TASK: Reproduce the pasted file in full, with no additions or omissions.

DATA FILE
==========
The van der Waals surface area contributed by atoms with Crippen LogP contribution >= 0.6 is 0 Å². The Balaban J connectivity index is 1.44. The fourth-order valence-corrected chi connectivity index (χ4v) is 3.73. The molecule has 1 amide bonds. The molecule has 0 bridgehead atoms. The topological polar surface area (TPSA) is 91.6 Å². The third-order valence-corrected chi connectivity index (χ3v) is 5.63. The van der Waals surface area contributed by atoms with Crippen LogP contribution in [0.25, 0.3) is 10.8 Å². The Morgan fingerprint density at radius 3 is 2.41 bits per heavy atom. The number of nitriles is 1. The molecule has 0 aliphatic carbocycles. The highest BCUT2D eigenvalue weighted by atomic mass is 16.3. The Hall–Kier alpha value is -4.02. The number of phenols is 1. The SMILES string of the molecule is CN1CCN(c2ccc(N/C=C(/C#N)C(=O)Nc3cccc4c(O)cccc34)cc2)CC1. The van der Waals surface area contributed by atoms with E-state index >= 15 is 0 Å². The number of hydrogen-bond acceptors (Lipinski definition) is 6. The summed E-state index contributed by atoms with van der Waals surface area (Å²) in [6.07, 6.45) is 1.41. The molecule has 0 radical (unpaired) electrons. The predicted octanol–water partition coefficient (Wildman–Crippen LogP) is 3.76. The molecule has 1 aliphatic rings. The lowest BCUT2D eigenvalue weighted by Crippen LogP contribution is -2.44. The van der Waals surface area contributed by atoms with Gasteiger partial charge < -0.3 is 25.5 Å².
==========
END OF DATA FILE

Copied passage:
The van der Waals surface area contributed by atoms with Crippen LogP contribution >= 0.6 is 0 Å². The Balaban J connectivity index is 1.44. The fourth-order valence-corrected chi connectivity index (χ4v) is 3.73. The molecule has 1 amide bonds. The molecule has 0 bridgehead atoms. The topological polar surface area (TPSA) is 91.6 Å². The third-order valence-corrected chi connectivity index (χ3v) is 5.63. The van der Waals surface area contributed by atoms with Crippen LogP contribution in [0.25, 0.3) is 10.8 Å². The Morgan fingerprint density at radius 3 is 2.41 bits per heavy atom. The number of nitriles is 1. The molecule has 0 aliphatic carbocycles. The highest BCUT2D eigenvalue weighted by atomic mass is 16.3. The Hall–Kier alpha value is -4.02. The number of phenols is 1. The SMILES string of the molecule is CN1CCN(c2ccc(N/C=C(/C#N)C(=O)Nc3cccc4c(O)cccc34)cc2)CC1. The van der Waals surface area contributed by atoms with E-state index >= 15 is 0 Å². The number of hydrogen-bond acceptors (Lipinski definition) is 6. The summed E-state index contributed by atoms with van der Waals surface area (Å²) in [6.07, 6.45) is 1.41. The molecule has 0 radical (unpaired) electrons. The predicted octanol–water partition coefficient (Wildman–Crippen LogP) is 3.76. The molecule has 1 aliphatic rings. The lowest BCUT2D eigenvalue weighted by Crippen LogP contribution is -2.44. The van der Waals surface area contributed by atoms with Gasteiger partial charge < -0.3 is 25.5 Å².